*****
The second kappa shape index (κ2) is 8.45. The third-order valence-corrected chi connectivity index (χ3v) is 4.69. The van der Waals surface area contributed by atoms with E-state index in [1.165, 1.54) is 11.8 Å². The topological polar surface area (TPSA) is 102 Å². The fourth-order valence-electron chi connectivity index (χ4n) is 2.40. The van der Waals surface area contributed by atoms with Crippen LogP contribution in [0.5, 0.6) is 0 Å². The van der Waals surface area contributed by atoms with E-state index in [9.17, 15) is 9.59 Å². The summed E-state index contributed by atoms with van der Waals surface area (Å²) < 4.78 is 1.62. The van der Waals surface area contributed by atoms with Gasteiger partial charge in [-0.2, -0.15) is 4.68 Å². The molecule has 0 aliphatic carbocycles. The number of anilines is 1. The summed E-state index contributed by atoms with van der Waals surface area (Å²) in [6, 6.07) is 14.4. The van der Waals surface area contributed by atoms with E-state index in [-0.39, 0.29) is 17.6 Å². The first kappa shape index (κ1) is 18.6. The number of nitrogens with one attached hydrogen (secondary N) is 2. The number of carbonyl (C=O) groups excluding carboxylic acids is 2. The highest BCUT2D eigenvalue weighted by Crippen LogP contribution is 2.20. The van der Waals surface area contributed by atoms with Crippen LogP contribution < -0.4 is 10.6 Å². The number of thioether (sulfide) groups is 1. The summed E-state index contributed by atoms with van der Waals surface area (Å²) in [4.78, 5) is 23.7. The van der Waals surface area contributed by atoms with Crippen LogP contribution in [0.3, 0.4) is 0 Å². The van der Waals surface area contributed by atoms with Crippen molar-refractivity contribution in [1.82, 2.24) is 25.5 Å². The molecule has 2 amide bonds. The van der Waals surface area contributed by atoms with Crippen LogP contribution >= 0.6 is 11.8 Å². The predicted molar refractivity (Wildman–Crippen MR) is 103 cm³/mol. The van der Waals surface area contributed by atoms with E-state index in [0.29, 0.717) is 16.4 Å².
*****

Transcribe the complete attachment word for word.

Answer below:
The second kappa shape index (κ2) is 8.45. The third-order valence-corrected chi connectivity index (χ3v) is 4.69. The van der Waals surface area contributed by atoms with E-state index in [1.165, 1.54) is 11.8 Å². The topological polar surface area (TPSA) is 102 Å². The fourth-order valence-electron chi connectivity index (χ4n) is 2.40. The van der Waals surface area contributed by atoms with Crippen LogP contribution in [0.5, 0.6) is 0 Å². The van der Waals surface area contributed by atoms with E-state index in [9.17, 15) is 9.59 Å². The summed E-state index contributed by atoms with van der Waals surface area (Å²) < 4.78 is 1.62. The van der Waals surface area contributed by atoms with Gasteiger partial charge in [-0.2, -0.15) is 4.68 Å². The molecule has 0 aliphatic carbocycles. The number of anilines is 1. The summed E-state index contributed by atoms with van der Waals surface area (Å²) in [6, 6.07) is 14.4. The van der Waals surface area contributed by atoms with E-state index in [-0.39, 0.29) is 17.6 Å². The first kappa shape index (κ1) is 18.6. The number of nitrogens with one attached hydrogen (secondary N) is 2. The number of carbonyl (C=O) groups excluding carboxylic acids is 2. The highest BCUT2D eigenvalue weighted by Crippen LogP contribution is 2.20. The van der Waals surface area contributed by atoms with Crippen LogP contribution < -0.4 is 10.6 Å². The number of thioether (sulfide) groups is 1. The summed E-state index contributed by atoms with van der Waals surface area (Å²) in [4.78, 5) is 23.7. The van der Waals surface area contributed by atoms with Crippen LogP contribution in [0.3, 0.4) is 0 Å². The van der Waals surface area contributed by atoms with Crippen molar-refractivity contribution in [1.82, 2.24) is 25.5 Å². The molecule has 2 amide bonds. The van der Waals surface area contributed by atoms with Crippen LogP contribution >= 0.6 is 11.8 Å². The predicted molar refractivity (Wildman–Crippen MR) is 103 cm³/mol. The van der Waals surface area contributed by atoms with E-state index in [0.29, 0.717) is 16.4 Å².